Back From Brink, Peter Green Plays On
We live in the era of the comeback, but few have been more emotional than the return of Peter Green, co-founder of Fleetwood Mac.
Once one of the most feted guitarists in British rock, Green became the ultimate acid casualty and spent time over a period of years in mental hospitals and clinics undergoing electroconvulsive therapy. He gave away much of his money. His wildly unpredictable behavior was splashed across the tabloid press, and he acknowledges that his illness was brought on by hallucinogenic drugs that his delicate mental equilibrium could not handle.
Today, Green is 50 and lives in semirural Surrey in southern England, with caring friends who have helped him inch his way back toward normalcy. His behavior is no longer frightening, although he remains endearingly eccentric. Last summer he began a tentative comeback with a festival appearance in Guildford and a few low-key dates in Germany. Now he is embarking on a major tour of Britain for the first time in nearly two decades.
The first thing you notice on meeting Green is the delicacy of his handshake. “I have to look after my fingers because I’m supposed to play a bit,” says the man B.B. King once described as the only white guitarist--Eric Clapton included--who sent shivers up his spine.
Green’s modesty is genuine. He complains that promoters insist on billing “the legendary Peter Green” above his band, the Splinter Group, and he looks forward to renewed success so that his name can be dropped. “That’s what happened before. It was originally called Peter Green’s Fleetwood Mac but when we made it big, my name disappeared.”
And they were big. By 1969, after a string of such hits as “Black Magic Woman” and “Man of the World,” Fleetwood Mac was voted Britain’s best band by readers of the pop music weekly New Musical Express. But by May of the next year, it was not only Green’s name that had disappeared. “It was a freedom thing. I wanted to go and live on a commune in Germany. In the end I never did, but I had to get away. Acid had a lot to do with it.”
The drugs tipped Green over the edge into what was eventually diagnosed as schizophrenia. He stopped making music, gave his guitars away (many of his most treasured possessions ended up in an Oxfam shop) and went into a steep and rapid decline.
He was eventually committed to a hospital, but today he tells the harrowing story dispassionately. “I was throwing things around and smashing things up. I smashed the car wind screen. The police took me to the station and asked me if I wanted to go to the hospital. I said yes because I didn’t feel safe going back anywhere else.”
What followed was a nightmare. “They gave me tranquilizers, and I didn’t really know much about it. It was a struggle just to stay awake. You don’t know what you are doing. You don’t feel alive.”
Michelle Reynolds, in whose house Green now lives, says: “Sometimes he would stand in the garden with me for hours and not say a word. The hospital had him on 17 pills a day. One day he decided to stop. We told him to scale down slowly, but he decided to stop them altogether. That was an incredibly strong thing to do.”
Green knows that he will never be what most people would describe as completely normal. “I still hear voices in my head,” he says. “It is only one voice, a woman I met in the hospital. There were some scary people there, and she is pretty heavy, but I haven’t heard her for a bit.”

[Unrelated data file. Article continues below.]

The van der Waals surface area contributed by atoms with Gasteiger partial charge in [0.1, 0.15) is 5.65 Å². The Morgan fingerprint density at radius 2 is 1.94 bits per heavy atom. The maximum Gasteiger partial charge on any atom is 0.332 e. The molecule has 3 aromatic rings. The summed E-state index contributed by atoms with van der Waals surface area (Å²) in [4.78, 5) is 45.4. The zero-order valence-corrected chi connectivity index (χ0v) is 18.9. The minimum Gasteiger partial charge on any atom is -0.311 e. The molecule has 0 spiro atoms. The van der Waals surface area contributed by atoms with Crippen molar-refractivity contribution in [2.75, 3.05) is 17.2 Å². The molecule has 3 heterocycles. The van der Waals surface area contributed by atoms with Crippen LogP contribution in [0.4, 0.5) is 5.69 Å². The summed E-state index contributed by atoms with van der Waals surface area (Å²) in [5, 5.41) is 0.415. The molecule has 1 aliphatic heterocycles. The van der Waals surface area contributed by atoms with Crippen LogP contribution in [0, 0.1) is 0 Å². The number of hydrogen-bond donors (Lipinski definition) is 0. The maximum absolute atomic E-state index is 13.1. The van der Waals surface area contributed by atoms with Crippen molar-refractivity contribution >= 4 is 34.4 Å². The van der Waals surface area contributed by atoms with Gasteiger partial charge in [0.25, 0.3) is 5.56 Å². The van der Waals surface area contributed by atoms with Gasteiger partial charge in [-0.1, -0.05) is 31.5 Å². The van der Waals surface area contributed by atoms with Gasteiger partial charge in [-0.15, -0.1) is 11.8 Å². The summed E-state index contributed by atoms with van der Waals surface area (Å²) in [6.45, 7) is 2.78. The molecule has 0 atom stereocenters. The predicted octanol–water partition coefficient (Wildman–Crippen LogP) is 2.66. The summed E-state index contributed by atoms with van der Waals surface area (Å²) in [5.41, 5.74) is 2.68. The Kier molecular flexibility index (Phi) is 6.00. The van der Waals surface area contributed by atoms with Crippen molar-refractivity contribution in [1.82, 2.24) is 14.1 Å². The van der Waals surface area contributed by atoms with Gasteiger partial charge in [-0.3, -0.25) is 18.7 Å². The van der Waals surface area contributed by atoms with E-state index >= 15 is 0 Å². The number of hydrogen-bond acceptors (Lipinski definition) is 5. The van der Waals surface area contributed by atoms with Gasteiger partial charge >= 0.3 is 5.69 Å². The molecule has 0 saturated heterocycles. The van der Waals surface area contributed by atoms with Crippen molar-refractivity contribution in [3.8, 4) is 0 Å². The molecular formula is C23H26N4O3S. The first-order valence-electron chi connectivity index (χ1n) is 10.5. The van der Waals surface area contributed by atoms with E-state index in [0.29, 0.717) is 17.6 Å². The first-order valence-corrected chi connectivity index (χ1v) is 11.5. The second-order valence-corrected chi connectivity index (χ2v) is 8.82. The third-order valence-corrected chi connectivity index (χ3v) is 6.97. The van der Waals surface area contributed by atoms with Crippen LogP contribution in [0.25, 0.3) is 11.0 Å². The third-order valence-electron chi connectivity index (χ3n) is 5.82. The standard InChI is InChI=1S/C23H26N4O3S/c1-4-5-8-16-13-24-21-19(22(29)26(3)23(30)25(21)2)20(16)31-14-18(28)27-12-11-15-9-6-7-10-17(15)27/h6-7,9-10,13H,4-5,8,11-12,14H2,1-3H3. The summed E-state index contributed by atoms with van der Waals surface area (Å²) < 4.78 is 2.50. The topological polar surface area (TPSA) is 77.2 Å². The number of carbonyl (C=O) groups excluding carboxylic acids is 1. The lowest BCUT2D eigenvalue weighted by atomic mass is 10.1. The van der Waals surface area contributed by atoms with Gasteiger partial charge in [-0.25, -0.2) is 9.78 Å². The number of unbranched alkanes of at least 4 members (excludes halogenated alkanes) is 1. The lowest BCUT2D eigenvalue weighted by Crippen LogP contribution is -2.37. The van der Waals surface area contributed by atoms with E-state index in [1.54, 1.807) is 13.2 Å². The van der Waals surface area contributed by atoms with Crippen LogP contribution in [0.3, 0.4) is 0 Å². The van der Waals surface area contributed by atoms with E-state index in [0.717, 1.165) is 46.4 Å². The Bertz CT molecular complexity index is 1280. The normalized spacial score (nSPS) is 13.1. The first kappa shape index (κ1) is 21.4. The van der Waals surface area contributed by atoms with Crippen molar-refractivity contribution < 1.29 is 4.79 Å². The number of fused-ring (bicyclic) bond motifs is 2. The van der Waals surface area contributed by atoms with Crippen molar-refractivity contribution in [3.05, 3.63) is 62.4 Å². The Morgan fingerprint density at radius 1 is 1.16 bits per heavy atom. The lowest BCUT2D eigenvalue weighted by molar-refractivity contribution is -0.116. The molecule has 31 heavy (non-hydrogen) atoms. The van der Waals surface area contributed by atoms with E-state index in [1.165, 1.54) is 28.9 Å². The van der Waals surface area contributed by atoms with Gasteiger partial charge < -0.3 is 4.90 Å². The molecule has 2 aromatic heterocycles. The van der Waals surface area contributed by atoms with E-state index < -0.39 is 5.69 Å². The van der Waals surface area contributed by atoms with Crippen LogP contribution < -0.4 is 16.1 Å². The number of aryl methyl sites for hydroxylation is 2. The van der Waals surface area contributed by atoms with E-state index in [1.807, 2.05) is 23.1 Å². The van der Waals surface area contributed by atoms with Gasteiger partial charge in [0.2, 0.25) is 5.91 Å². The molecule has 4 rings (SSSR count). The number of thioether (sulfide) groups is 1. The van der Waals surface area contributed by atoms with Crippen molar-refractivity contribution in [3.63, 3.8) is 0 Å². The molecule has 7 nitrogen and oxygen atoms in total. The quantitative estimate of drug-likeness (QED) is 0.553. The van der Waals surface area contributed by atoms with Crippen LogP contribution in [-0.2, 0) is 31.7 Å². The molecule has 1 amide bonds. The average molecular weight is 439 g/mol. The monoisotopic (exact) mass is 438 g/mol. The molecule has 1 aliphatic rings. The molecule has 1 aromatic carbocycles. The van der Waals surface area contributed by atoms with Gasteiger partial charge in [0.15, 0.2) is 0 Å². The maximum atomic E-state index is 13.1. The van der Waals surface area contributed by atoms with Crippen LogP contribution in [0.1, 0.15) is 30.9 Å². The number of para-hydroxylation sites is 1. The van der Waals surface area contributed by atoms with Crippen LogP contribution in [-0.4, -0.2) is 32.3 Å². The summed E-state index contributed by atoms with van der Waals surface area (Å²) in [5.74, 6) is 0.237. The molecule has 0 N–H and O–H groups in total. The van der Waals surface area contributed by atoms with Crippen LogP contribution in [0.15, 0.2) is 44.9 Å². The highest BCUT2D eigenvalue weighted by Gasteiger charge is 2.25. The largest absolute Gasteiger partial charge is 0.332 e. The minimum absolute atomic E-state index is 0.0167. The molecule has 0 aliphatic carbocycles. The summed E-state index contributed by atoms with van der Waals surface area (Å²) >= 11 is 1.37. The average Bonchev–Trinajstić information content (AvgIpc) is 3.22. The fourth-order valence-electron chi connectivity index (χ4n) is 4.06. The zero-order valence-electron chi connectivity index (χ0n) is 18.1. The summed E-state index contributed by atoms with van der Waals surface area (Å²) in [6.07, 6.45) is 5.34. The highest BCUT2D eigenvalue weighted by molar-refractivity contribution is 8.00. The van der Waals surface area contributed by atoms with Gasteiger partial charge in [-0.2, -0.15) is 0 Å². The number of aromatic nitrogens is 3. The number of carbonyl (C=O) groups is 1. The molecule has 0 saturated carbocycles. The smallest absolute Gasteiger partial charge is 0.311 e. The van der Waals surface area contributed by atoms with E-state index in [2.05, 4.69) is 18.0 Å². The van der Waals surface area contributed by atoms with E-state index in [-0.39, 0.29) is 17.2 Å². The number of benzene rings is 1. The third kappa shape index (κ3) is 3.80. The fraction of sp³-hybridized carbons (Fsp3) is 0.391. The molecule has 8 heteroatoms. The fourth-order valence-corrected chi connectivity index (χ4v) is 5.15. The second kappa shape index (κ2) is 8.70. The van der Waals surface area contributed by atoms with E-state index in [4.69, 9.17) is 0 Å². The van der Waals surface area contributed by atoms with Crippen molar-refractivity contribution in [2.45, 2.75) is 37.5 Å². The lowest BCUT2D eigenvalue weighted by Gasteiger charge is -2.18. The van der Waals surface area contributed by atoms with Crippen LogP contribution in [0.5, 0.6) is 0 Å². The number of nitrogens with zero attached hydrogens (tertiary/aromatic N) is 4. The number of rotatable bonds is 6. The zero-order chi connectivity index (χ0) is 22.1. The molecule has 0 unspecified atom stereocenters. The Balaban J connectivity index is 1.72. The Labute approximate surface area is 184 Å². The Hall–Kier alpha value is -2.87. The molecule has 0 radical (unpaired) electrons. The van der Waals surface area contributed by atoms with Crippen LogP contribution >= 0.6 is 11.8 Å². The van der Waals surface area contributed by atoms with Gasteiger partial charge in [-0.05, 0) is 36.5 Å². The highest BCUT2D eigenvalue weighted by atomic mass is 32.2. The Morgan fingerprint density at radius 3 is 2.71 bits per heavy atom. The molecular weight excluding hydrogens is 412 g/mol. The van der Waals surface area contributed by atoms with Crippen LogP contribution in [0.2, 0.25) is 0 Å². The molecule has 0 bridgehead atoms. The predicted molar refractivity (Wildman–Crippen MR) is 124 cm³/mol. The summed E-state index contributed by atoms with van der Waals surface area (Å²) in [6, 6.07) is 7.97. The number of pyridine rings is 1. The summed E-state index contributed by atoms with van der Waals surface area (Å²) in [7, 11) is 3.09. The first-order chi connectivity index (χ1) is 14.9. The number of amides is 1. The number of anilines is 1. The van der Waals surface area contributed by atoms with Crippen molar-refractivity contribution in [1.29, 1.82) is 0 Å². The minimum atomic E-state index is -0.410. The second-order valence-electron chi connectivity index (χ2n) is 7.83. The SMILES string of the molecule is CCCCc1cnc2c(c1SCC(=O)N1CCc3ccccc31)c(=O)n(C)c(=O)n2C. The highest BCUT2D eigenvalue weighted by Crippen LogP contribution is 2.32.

When he made it back from the brink, he started to play the guitar for the first time in years. “It hurt my fingers at first, and I am still relearning,” Green says. “What I have discovered is simplicity. Back to basics. I used to worry and make things very complicated. Now I keep it simple.”
The next step was a band. Among others, the veteran session drummer Cozy Powell and guitarist Nigel Watson, Reynolds’ brother, were enlisted. Now, Green seems to be as contented as a man who has been to hell and back can be. He is affable and clearly enjoys playing again. “It isn’t work,” he says. “Work and music don’t mix. It has to be pleasure or else I can’t do it.”
The man who once horrified his business managers by giving away much of his fortune says that today he has no idea what he is worth; the royalties are still rolling in, but he leaves others to take care of the finances. “I’m told that I have enough, and I have started collecting guitars,” he says. “If I want a new one I can go out and buy it, and if I want to buy a new car I can.”
Sadly, he has not yet resumed his songwriting--”I don’t feel I have anything I need to say in a song”--and he is also ambivalent about the handful of his classics that the new band performs. “We do ‘Albatross,’ ‘Black Magic Woman’ and ‘Green Manilishi,’ but I only play the rhythm on ‘Albatross,’ ” he says. “I don’t want it to be Fleetwood Mac again.”
His natural diffidence means that Green finds it hard to cope with being treated as a rock legend. “So far it has been OK, but I haven’t really been back long enough to say.”
There will be a live album from the new tour, “mostly blues stuff I enjoy doing, things like ‘Goin’ Down’ and a couple of Robert Johnson songs.” But Green then resurrects a 1960s chestnut, much debated in student union bars of the time. “White men can’t really play the blues,” he says adamantly. When pressed, he concedes that Clapton “doesn’t do badly” but seems incredulous that his own work should be rated alongside the great black American guitarists.
Finally, given what he has been through, would he turn back the clock? “There would be no point,” he says. “I’d only do the same things all over again.”
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